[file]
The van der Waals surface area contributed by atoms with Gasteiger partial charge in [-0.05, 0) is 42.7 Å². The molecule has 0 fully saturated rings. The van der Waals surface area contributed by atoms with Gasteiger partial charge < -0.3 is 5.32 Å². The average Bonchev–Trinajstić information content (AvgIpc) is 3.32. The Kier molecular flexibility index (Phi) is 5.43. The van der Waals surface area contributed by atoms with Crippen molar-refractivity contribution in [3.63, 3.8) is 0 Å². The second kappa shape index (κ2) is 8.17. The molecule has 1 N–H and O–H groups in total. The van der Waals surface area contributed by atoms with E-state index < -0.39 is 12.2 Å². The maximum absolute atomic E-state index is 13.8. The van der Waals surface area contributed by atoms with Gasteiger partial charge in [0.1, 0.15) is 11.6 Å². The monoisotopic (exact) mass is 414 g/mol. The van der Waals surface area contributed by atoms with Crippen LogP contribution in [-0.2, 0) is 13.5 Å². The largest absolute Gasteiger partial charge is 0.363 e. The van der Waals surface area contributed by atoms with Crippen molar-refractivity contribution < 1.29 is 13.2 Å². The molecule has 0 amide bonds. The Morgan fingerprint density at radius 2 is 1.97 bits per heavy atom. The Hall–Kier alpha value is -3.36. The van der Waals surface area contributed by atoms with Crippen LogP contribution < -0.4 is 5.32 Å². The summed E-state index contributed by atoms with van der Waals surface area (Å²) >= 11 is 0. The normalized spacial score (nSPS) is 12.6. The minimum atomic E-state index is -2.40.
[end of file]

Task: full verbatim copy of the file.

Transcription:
The van der Waals surface area contributed by atoms with Gasteiger partial charge in [-0.05, 0) is 42.7 Å². The molecule has 0 fully saturated rings. The van der Waals surface area contributed by atoms with Gasteiger partial charge < -0.3 is 5.32 Å². The average Bonchev–Trinajstić information content (AvgIpc) is 3.32. The Kier molecular flexibility index (Phi) is 5.43. The van der Waals surface area contributed by atoms with Crippen molar-refractivity contribution in [3.63, 3.8) is 0 Å². The second kappa shape index (κ2) is 8.17. The molecule has 1 N–H and O–H groups in total. The van der Waals surface area contributed by atoms with E-state index < -0.39 is 12.2 Å². The maximum absolute atomic E-state index is 13.8. The van der Waals surface area contributed by atoms with Gasteiger partial charge in [0.1, 0.15) is 11.6 Å². The monoisotopic (exact) mass is 414 g/mol. The van der Waals surface area contributed by atoms with Crippen LogP contribution in [-0.2, 0) is 13.5 Å². The largest absolute Gasteiger partial charge is 0.363 e. The van der Waals surface area contributed by atoms with Crippen molar-refractivity contribution < 1.29 is 13.2 Å². The molecule has 0 amide bonds. The Morgan fingerprint density at radius 2 is 1.97 bits per heavy atom. The Hall–Kier alpha value is -3.36. The van der Waals surface area contributed by atoms with Crippen LogP contribution < -0.4 is 5.32 Å². The summed E-state index contributed by atoms with van der Waals surface area (Å²) >= 11 is 0. The normalized spacial score (nSPS) is 12.6. The minimum atomic E-state index is -2.40.